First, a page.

Was it their fault? Was it not their fault? Were they casualties of the circumstances? Whatever the case, the top heads of the Electric Reliability Council of Texas, ERCOT, are gone. They resigned. ERCOT oversees almost 90 percent of the state’s power grid which has been engulfed in crisis since a brutal winter storm knocked out power for millions of Texans. Gov. Greg Abbott has called for investigations and resignations from ERCOT members. Yet, there’s another reason why these folks decided to leave the organization. There’s been criticism that some board members don’t even live in the state, which prompted four key players from ERCOT to take their leave (via NBC News):
Four members of the board at the Electric Reliability Council of Texas, or ERCOT, intend to resign following last week's blackouts that left millions in the state without power amid brutal winter weather.
The board chairwoman, vice chairman, and two other members of the ERCOT board issued a joint statement announcing their intention to resign at a meeting on Wednesday, according to a filing with the Texas Public Utility Commission.
“To allow state leaders a free hand with future direction and to eliminate distractions, we are resigning from the board effective after our urgent board teleconference meeting adjourns on Wednesday, February 24, 2021,” the statement said.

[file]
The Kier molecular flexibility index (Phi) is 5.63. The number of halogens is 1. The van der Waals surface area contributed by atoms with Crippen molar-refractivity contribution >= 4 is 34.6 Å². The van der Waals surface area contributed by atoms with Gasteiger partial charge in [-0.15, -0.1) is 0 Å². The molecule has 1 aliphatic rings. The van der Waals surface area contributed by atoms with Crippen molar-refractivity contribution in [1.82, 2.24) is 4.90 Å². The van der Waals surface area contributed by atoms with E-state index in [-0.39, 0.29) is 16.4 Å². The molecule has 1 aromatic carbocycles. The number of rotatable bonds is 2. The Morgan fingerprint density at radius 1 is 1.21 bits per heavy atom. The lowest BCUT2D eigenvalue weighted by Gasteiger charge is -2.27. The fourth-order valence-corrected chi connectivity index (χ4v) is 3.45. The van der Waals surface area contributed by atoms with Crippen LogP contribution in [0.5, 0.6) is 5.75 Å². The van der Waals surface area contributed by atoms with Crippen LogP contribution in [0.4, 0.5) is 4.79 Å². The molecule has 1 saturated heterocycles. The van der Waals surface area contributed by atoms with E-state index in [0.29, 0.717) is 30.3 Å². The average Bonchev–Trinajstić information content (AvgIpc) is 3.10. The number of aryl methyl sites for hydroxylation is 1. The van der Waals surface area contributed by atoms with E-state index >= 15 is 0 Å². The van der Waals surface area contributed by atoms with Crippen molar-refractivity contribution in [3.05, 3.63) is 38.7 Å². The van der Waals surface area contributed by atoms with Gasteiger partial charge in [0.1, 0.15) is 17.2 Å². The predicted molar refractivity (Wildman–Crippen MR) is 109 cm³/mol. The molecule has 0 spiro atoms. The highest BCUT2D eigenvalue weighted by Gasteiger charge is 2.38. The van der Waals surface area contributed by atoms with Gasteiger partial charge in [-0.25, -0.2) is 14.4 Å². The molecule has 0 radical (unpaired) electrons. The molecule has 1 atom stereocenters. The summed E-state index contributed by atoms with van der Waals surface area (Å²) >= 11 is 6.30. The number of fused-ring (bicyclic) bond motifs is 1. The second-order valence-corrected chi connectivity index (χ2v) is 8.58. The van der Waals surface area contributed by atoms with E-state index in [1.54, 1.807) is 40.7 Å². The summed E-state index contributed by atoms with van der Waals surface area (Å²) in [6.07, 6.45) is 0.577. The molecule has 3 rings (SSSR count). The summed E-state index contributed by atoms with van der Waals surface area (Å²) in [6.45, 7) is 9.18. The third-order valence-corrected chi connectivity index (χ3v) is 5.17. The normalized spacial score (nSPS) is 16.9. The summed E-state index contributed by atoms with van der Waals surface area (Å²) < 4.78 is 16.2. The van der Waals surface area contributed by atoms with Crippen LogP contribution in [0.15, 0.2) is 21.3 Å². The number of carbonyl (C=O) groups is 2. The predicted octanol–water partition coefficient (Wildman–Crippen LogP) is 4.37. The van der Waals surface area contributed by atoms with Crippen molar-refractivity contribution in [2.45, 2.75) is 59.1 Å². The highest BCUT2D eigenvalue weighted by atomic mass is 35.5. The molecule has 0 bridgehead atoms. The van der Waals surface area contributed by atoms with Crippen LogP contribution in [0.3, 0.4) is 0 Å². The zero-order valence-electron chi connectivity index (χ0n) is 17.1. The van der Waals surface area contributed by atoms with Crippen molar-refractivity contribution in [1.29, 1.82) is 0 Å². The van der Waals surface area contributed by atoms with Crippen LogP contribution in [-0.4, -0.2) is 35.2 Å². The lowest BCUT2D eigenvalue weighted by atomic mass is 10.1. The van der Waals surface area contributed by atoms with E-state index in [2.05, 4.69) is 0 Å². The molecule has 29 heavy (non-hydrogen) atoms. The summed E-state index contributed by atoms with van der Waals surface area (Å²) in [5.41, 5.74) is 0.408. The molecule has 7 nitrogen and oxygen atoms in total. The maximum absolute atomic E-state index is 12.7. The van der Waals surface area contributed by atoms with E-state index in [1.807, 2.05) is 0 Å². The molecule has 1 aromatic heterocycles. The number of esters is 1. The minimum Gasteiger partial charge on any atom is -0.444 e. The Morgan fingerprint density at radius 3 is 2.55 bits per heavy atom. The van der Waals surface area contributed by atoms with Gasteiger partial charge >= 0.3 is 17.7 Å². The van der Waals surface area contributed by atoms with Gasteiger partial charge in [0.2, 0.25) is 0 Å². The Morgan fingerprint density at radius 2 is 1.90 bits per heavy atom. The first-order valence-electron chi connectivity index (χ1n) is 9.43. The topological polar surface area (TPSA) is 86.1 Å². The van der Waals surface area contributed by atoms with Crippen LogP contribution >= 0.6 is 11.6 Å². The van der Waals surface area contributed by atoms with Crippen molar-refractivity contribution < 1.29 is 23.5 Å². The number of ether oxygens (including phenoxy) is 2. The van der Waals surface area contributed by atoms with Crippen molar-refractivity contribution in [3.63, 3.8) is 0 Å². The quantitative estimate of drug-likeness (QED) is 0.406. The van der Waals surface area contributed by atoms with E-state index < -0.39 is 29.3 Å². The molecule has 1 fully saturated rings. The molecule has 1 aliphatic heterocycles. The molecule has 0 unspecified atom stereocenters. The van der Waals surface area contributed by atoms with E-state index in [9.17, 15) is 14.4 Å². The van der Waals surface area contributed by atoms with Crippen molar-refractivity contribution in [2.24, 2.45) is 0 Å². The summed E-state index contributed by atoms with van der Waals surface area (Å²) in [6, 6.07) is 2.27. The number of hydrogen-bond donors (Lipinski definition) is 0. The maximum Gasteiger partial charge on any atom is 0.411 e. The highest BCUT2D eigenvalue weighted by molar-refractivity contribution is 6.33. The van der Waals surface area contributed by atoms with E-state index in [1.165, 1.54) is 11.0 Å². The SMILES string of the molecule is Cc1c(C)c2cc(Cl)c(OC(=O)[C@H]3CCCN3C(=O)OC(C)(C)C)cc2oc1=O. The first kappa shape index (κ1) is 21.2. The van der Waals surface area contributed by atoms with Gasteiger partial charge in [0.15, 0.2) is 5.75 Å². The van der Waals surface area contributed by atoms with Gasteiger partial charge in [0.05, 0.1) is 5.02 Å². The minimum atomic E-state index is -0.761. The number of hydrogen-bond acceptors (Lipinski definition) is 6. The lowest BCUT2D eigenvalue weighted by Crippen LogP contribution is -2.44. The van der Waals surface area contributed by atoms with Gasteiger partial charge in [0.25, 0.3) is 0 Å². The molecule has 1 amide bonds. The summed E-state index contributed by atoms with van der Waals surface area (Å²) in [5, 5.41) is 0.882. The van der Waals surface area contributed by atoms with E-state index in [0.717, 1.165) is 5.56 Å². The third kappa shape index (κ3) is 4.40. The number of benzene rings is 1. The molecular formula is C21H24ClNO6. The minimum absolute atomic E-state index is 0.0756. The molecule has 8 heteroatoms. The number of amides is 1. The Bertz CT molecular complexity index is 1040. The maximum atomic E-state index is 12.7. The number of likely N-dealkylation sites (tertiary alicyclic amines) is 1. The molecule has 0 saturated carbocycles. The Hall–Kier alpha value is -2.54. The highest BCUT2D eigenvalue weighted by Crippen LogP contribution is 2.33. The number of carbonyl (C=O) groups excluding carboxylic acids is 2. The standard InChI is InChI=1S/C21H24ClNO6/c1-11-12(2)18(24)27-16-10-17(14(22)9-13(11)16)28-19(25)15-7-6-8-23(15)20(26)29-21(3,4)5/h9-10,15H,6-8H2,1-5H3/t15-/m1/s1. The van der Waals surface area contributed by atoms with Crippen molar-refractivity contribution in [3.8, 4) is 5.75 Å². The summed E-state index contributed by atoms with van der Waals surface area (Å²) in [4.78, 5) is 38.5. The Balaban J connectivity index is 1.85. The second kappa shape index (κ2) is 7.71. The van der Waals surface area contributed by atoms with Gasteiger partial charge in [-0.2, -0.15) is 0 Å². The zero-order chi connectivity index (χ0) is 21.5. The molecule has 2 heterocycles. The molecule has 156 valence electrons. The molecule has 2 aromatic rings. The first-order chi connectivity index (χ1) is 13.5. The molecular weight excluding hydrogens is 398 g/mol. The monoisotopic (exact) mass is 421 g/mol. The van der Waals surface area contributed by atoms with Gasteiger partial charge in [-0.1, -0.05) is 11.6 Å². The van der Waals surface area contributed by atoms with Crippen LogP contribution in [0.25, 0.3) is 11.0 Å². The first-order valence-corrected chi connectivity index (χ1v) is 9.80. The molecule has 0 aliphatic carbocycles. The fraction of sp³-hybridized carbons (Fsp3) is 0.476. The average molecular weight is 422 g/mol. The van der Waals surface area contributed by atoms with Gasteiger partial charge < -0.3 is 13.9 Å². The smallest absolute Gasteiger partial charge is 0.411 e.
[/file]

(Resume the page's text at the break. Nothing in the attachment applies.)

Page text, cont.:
In the letter, the four members said that they have heard the concerns regarding “out-of-state” board leadership and want to acknowledge the “pain and suffering” of Texans during the past week.
“With the right follow through, Texas can lead the nation in investing in infrastructure and emergency preparedness to withstand the effects of severe weather events — whether in the form of flooding, drought, extreme temperatures, or hurricanes,” the letter said. “We want what is best for ERCOT and Texas.”
A fifth person, Craig Ivey, withdrew his petition to fill a vacant spot on the board in a letter acknowledging that he too resides outside the state of Texas, according to the filing.
Texas has been on a renewable energy kick, specifically with heavily subsidized wind power that’s simply not reliable under these conditions. If you’re going to go this route, you need to have a backup and that’s solely grounded in fossil fuels. In Alberta, Canada, the province also suffers from frigid temperatures, has an isolated energy grid, and keeps the lights on since it utilizes healthy amounts of gas and coal power. It’s reliable. Wind power is not. Plain and simple.